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Start multiple ssh sessions with KDE konsole

I have shell accounts on different servers. Sometimes - especially if new Debian/Ubuntu/Redhat/Fedora updates are available - i have to open a ssh session to each server. That takes time and too much keyboard clicks and being a lazy admin i thought this job can be scripted.

Last year i switched from my long-time favourite windowmanager fvwm2 to KDE. Given the fact that most of my work is still done using a terminal i decided to give "konsole" a chance and found that this tool has some nice advantages compared to the simple xterm which i used before. One lovely feature is the tabbing functionality, another one the integrated scripting which can be used with "dcop" (Desktop Communication Protocol).

That should be enough functionality for the task in question. I could not find a feature-complete script in the www, just some basic examples but most of them poke around with extracting the pid from ps and similar workarounds. Nothing which only uses dcop. Ok, here's my version:

----- cut -----

#!/bin/bash

SERVER="
root@server1.home
root@server2.job
root@server3.extern
"

# get extra parameters
param=""
for p in "$@"
do
param="$param $p"
done

echo "extra parameter: $param"

# start a new konsole window and save the handle in $konsole
konsole=$(dcopstart konsole-script)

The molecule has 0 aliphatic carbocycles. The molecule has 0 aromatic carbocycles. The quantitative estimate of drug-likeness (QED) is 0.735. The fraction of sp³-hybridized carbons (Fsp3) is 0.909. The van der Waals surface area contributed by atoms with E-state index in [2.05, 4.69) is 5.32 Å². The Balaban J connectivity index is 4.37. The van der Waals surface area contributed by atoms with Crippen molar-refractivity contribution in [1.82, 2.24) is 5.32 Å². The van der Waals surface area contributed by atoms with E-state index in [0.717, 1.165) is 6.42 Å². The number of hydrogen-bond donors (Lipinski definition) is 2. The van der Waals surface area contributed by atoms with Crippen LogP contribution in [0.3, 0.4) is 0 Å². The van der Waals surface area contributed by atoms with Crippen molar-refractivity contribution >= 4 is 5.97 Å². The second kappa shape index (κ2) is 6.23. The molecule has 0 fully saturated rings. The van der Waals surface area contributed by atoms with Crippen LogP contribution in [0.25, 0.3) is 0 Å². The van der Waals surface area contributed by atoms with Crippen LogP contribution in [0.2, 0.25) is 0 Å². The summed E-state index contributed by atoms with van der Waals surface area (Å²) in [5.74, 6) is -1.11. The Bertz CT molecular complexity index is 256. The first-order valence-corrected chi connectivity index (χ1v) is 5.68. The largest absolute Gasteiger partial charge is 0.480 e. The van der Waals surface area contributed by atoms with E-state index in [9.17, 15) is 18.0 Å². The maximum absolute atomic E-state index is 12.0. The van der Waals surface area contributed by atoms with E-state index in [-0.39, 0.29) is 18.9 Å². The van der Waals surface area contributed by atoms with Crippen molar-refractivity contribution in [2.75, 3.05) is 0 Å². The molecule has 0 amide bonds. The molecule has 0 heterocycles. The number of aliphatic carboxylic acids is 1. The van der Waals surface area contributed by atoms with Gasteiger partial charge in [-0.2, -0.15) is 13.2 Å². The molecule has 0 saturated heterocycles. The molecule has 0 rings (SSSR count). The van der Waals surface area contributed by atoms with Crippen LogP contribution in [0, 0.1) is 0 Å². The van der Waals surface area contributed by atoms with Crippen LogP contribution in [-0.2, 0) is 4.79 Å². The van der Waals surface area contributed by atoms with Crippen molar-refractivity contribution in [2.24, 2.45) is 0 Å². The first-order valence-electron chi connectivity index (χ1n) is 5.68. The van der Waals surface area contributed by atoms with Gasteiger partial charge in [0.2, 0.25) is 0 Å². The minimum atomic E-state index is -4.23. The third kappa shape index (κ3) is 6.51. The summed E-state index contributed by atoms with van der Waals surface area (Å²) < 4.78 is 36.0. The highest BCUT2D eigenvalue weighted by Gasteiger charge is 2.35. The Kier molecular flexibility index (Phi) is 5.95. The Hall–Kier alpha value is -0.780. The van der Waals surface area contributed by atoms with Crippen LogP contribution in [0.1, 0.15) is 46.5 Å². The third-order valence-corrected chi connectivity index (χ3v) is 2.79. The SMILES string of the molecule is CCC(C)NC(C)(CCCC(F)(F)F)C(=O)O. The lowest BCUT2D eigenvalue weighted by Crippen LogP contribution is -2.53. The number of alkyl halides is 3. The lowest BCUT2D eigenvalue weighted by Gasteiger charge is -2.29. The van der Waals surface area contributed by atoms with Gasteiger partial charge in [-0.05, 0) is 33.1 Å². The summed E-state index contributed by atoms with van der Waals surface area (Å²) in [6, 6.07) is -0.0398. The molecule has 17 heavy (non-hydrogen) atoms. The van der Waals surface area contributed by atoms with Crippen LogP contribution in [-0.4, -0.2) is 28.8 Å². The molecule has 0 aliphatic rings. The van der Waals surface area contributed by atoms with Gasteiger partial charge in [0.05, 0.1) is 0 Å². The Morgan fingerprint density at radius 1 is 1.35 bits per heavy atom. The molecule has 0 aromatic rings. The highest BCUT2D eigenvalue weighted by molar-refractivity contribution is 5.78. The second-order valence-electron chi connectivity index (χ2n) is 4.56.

# maximize the new window
dcop $konsole konsole-mainwindow#1 maximize

# get current session for the first (just created) window
thissession=$(dcop $konsole konsole currentSession)

# rename this window/session
dcop $konsole $thissession renameSession "init"

# start a new session tab for each server
for s in $SERVER ; do
# this output is displayed on the terminal which is running your script
echo "connect to server: $s"

# create another konsole tab and save handle in $newsession
newsession=`dcop $konsole konsole newSession "ssh $s"`

# wait for shell startup - raise if needed
sleep 2

# rename the new session
dcop $konsole $newsession renameSession "$s"

# and start the ssh session
dcop $konsole $newsession sendSession "exec ssh $s \"$param\""

done

# close the first session window
dcop $konsole $thissession closeSession > /dev/null

----- cut -----

This script is using dcop to retrieve all necessary information about konsole, terminals and sessions. My own script accepts an extra parameter to pick a smaller group of servers from the full list but this is just overhead for this example. Usage:

You start the script and a new konsole window will be opened and maximized. A new tab is created for each server and a ssh connection is started. By using exec the tab will automatically close if you exit the ssh session. Any extra script parameter will be passed to each ssh command - nice for executing one command on all servers, running the update as example. You still have one tab for each server in - contrary to other solutions which start all sessions in one single window.

Note: you have to quote your command properly or else your current shell will be picky. Example:

./script.sh "ls ; sleep 5"